Tuesday, May 22, 2007
That average tenure of a web page being between 44 and 75 days is carried upwards some by the presence of Ygdrasil, which makes a good case for having been the first literary journal on the net, or at the very least the oldest continuous such publication. In the words of editor Klaus Gerken, Ygdrasil – the name refers to the tree in Norse mythology that holds heaven, earth & hell together – the journal actually predates the origin of the World Wide Web as we know it in June 1993, having functioned from
May 1993 to Oct 1994 on the BBS circuit (24 countries phoning in to get the magazine on a monthly basis), then Igal Koshevoy created the first Ygdrasil Internet pages in Nov 1994….
Koshevoy gave up poetry a year later & basically walked away from the project, with Gerken & Pedro Sena taking over in December 1995, revising Ygdrasil into its current form. Since August of 2000, the Literary Archives of Canada have archived the Ygdrasil site.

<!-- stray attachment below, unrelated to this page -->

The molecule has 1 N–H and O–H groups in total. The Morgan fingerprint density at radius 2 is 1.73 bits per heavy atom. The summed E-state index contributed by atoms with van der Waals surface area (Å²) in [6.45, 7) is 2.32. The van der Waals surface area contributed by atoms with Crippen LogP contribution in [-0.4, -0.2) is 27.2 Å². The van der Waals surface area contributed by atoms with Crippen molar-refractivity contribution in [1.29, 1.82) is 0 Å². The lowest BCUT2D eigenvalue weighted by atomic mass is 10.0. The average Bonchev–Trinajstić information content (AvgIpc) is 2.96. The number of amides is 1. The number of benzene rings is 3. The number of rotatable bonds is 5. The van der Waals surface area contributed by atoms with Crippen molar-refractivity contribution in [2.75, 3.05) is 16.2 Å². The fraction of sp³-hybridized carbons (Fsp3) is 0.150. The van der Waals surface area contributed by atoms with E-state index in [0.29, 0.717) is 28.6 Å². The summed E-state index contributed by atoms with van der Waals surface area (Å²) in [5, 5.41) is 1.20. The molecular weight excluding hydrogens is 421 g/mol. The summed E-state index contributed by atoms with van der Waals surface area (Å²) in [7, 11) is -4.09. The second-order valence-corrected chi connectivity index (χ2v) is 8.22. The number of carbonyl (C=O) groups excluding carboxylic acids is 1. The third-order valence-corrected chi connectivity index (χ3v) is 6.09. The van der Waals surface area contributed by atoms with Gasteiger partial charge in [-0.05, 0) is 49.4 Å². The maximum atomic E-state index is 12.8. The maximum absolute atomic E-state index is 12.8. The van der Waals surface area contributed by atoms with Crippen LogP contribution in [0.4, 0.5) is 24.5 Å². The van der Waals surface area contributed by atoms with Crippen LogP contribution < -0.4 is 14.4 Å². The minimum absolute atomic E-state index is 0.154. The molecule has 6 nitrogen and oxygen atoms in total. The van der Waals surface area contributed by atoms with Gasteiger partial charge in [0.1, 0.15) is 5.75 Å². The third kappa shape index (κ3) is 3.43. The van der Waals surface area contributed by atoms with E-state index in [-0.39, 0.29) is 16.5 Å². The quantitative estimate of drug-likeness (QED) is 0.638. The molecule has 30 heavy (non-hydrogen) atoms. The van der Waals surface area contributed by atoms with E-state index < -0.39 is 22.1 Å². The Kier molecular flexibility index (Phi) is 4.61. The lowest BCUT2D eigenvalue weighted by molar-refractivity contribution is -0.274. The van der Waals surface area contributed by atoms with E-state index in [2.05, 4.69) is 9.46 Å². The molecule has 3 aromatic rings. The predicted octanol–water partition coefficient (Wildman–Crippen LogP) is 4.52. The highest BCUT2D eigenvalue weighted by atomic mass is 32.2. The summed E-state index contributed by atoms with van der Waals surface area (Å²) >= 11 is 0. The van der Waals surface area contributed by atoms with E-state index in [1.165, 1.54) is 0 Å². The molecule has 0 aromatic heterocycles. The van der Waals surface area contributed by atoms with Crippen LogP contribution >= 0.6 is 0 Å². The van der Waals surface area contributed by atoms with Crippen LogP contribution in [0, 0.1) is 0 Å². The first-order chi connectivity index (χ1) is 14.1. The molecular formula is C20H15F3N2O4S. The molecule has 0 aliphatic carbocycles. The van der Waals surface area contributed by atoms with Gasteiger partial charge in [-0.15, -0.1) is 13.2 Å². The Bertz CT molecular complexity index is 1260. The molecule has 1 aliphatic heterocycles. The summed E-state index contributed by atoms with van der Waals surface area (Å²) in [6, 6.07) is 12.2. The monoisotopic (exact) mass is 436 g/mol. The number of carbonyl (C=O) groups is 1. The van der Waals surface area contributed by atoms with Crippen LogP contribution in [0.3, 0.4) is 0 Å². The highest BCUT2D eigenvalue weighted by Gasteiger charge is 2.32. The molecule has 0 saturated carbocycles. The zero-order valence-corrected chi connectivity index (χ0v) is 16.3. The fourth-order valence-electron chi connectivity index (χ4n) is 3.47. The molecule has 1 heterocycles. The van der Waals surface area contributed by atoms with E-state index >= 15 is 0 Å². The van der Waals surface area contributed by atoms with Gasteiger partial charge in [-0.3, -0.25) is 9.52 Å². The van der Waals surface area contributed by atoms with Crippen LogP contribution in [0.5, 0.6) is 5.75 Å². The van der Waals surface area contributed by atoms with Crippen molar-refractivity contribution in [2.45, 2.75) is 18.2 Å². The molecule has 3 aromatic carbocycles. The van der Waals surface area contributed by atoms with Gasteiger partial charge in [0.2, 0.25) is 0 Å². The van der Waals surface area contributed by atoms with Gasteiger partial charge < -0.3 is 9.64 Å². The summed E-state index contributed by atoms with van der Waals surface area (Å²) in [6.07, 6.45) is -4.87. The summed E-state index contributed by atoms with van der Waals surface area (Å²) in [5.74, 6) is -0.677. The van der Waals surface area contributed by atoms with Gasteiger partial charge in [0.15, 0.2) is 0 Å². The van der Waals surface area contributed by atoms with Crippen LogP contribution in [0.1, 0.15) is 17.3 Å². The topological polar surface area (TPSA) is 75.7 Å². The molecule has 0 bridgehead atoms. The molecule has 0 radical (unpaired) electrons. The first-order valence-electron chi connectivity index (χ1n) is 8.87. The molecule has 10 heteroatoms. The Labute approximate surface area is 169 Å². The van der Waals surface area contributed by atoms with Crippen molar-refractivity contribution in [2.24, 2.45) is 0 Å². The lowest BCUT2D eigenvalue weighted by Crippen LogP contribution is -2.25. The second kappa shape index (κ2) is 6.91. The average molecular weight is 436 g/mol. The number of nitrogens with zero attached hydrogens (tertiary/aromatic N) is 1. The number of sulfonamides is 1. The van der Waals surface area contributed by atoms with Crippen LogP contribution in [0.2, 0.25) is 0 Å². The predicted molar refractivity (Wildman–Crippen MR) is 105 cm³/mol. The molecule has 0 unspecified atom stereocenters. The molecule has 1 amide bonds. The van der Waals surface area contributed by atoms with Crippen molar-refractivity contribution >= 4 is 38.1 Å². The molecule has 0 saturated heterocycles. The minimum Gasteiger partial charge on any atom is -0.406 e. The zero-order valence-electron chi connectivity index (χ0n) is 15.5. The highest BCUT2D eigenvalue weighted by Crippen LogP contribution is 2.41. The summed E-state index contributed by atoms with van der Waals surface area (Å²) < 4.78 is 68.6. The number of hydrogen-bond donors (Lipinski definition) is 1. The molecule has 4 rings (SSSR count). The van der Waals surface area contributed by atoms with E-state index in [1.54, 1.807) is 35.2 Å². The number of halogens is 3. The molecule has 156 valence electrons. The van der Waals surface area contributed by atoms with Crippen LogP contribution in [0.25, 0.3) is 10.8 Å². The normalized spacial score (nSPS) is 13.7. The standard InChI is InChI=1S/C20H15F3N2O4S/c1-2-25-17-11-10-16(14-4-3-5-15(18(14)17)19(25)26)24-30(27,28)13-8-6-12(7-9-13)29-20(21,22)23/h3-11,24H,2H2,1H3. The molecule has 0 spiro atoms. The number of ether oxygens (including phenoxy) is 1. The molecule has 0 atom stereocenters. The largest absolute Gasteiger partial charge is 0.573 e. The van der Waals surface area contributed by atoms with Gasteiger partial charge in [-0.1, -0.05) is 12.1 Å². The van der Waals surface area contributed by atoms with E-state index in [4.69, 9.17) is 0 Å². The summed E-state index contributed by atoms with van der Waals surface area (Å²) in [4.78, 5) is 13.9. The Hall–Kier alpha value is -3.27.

As an early adopter, Ygdrasil shows the features (and limits) of its origin – it made design decisions early on when the options were fewest & not well understood. The text of each issues is on a single, rather endless HTML page, with pages that might as well be still in ascii. No flash graphics here. The logo reminds me, actually, of the magazine graphics Andy Warhol did before he became famous as an artist, as such. But those were in the early 1950s. Still, the journal’s interest in works in Spanish (there have been several special issues) as well as translated from the Spanish – and in the work of Clayton Eshleman – ensures its legacy. And it has received over 750,000 hits since a counter was installed back in 2001, making it one of the most widely perused journals online. Yet at some level, Ygdrasil has the dubious distinction of being, almost by definition, the online journal that has needed a design update the longest as well.